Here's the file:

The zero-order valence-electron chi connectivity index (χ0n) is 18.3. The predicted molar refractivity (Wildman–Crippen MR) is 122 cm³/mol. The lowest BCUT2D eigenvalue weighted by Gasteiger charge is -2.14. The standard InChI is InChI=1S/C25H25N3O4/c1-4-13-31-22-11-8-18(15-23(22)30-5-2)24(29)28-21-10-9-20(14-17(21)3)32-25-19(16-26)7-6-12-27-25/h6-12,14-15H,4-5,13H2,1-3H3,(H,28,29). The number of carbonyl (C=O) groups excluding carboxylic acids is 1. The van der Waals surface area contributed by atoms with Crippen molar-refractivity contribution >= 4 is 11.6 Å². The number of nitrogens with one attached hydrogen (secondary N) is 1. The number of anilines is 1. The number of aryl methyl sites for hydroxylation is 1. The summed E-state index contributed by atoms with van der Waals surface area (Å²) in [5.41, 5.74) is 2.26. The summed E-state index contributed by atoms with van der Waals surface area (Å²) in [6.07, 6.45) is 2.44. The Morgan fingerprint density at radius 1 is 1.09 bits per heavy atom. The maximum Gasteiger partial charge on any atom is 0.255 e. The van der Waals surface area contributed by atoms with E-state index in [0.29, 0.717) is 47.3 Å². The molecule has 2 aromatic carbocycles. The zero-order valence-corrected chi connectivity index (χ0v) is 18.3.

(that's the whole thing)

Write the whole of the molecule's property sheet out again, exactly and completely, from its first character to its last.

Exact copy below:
The zero-order valence-electron chi connectivity index (χ0n) is 18.3. The predicted molar refractivity (Wildman–Crippen MR) is 122 cm³/mol. The lowest BCUT2D eigenvalue weighted by Gasteiger charge is -2.14. The standard InChI is InChI=1S/C25H25N3O4/c1-4-13-31-22-11-8-18(15-23(22)30-5-2)24(29)28-21-10-9-20(14-17(21)3)32-25-19(16-26)7-6-12-27-25/h6-12,14-15H,4-5,13H2,1-3H3,(H,28,29). The number of carbonyl (C=O) groups excluding carboxylic acids is 1. The van der Waals surface area contributed by atoms with Crippen molar-refractivity contribution >= 4 is 11.6 Å². The number of nitrogens with one attached hydrogen (secondary N) is 1. The number of anilines is 1. The number of aryl methyl sites for hydroxylation is 1. The summed E-state index contributed by atoms with van der Waals surface area (Å²) in [5.41, 5.74) is 2.26. The summed E-state index contributed by atoms with van der Waals surface area (Å²) in [6.07, 6.45) is 2.44. The Morgan fingerprint density at radius 1 is 1.09 bits per heavy atom. The maximum Gasteiger partial charge on any atom is 0.255 e. The van der Waals surface area contributed by atoms with E-state index in [0.29, 0.717) is 47.3 Å². The molecule has 2 aromatic carbocycles. The zero-order valence-corrected chi connectivity index (χ0v) is 18.3.